At some point before presenting Maher with his award, Dawkins looked into it and found that Maher was promoting some of the same crap Dawkins had actually attacked in print and on television. At the AAI convention last weekend he said that he doesn’t share all of Maher’s views, especially those regarding medicine – but hey, we work together with liberal religionists to keep church and state separate and fight against creationism, so this isn’t something to get too upset over.
OK, here’s where it gets weird. In a recent interview PZ Myers, who was also at the convention, said that Dawkins asked Maher if he could go back on his show to discuss “alternative medicine,” and Bill Maher said no. But later that week, Maher had Bill Frist on his show to do exactly that.
This is weird. It’s like Maher doesn’t want to be seen disagreeing with Richard Dawkins. He wants to be seen disagreeing with the conservative Republican who diagnosed Terri Schiavo as “alive” based on a few minutes of video. In the above link, Maher even tries to use some idiotic line like, “Well conservatives don’t believe in evolution (???), so you must be wrong about vaccines too! Ha ha!” And then, like usual, he derides “western medicine.” Uh, right – the same scientific basis used to show evolution as true is great, except when you apply it to medicine. What an asshole.
I’m going to have to go take a shower now. I feel dirty for being on Bill Frist’s side on this one.
- Nanobots will destroy us all
- Is Ray Comfort retarded?
- I detest Glenn Beck
- The holy nanobots
- Are nanobots in vaccine?
- Nanobots enemy of man kind
- Nanobots in seasonal flu shot
- Radiohead not enslave us
- Sad monkey
There were actually several dealing with the idea that the government would actually be injecting nanobots into the H1N1 vaccine in order to (why else?) enslave us all.
So I kind of had to do the search myself to see where this idea was coming from. Here’s a comment from a freeper thread:
“I heard that the whole swine flu thing was man-made in order to get people to take the vaccine, which is really made up from nanobots that will be used for universal mind-control, and Obama is behind it.”
To be fair, the other freepers mocked him, although pretty gently. One even said that he was wrong because it was “childish” to think that the nanobots in the H1N1 thing was in order to induce mind control. A much more adult approach, according to him or her, was that it’s all about population control. One thing I don’t get about people espousing this population control conspiracy idea is that since the population is steadily increasing, whoever is running this alleged conspiracy must be comically incompetent.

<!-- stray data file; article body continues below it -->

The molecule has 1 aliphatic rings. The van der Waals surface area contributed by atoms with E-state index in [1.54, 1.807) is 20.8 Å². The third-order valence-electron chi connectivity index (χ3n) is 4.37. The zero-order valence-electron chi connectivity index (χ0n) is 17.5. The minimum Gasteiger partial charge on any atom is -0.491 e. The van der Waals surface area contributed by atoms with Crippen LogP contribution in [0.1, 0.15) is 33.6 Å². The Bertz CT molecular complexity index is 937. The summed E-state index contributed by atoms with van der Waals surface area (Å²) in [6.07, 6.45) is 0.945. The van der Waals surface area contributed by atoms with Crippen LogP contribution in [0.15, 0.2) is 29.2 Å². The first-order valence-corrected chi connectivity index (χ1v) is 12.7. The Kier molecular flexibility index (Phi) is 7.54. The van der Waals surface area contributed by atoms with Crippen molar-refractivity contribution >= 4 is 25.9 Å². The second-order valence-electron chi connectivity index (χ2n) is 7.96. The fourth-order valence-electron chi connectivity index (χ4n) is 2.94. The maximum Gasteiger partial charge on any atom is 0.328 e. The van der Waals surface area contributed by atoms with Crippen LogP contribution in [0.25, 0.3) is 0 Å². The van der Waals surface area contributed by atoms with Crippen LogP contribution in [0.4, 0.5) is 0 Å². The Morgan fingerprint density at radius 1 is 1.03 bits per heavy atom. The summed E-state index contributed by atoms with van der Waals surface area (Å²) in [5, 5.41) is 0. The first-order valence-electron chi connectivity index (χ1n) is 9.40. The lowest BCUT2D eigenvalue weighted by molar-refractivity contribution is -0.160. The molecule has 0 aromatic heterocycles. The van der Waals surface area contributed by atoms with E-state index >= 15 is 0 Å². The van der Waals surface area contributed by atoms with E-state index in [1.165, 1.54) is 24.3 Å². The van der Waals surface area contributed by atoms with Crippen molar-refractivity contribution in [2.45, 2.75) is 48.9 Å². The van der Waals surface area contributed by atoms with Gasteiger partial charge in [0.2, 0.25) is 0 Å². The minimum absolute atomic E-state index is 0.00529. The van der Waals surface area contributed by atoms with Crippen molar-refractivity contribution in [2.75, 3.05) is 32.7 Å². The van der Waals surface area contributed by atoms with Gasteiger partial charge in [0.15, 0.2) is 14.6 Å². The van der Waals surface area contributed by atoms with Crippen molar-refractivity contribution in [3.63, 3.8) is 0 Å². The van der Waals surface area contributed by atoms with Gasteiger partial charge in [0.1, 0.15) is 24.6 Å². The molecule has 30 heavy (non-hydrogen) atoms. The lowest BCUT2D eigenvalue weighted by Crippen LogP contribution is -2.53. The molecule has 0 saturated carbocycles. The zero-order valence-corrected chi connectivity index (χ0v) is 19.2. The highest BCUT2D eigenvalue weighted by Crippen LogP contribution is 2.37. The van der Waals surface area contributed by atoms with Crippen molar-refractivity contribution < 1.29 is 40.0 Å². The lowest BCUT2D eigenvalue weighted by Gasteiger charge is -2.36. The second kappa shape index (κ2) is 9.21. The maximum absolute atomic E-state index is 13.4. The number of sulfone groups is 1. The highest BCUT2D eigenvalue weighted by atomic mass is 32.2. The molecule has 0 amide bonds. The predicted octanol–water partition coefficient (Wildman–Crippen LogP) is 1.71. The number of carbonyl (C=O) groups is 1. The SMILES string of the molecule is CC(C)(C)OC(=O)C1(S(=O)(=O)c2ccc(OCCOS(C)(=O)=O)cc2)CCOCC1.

There were also returns from things called Godlike Productions and Survivalist Boards. Completely rational and upstanding ladies and gentlemen, I’m sure.
The other half are just dumb, apparently. To be fair, this was an internet study so the results might be a bit biased.
But then I have to wonder about that, because it’s not like half of Americans read “Natural News” and other New Age crackpots. So where does this irrational fear come from?
Debbie Goddard at the Center For Inquiry might have an answer to that question. She received an email from some pastor about the role of the H1N1 vaccine in the “End Times.” He hilariously describes his “vision” showing him that, although he thought he was amongst sheep, they were really WOLVES IN DISGUISE!!!!!! Get it? They looked like sheep, but they were really wolves in disguise. It’s almost as if they were wolves in sheep’s clothing.
After this revelation, God did that authorial intrusion thing it sometimes does:
Here, God spoke to me saying ‘my son, every person will be asked to compulsorily take immunization against the swine flu in the next few days. This is a disguise. They will in the process be infected with demons from the abyss; all who do not have my spirit and my seal upon them. Yes, it will be such that that they will receive a deadly spirit inoculated into them.
Two things occur to me:
- Did Mesac Damas get an advance version of the “deadly spirit” injection? Is that how the devil got him?
- God’s promise about every person being forced to vaccinate against H1N1 sounds like a testable claim. If this actually happens “in the next few days,” I will sell everything I own and become a mindless servant to this pastor. Actually, I’ll be generous and interpret “the next few days” as being until the end of flu season.
On that second point, I wonder if this pastor will admit he was mistaken in his “vision” if everyone is not forced to vaccinate. I guess we will have to wait and see. [UPDATE: Good debunking of H1N1 antivaccine fears here]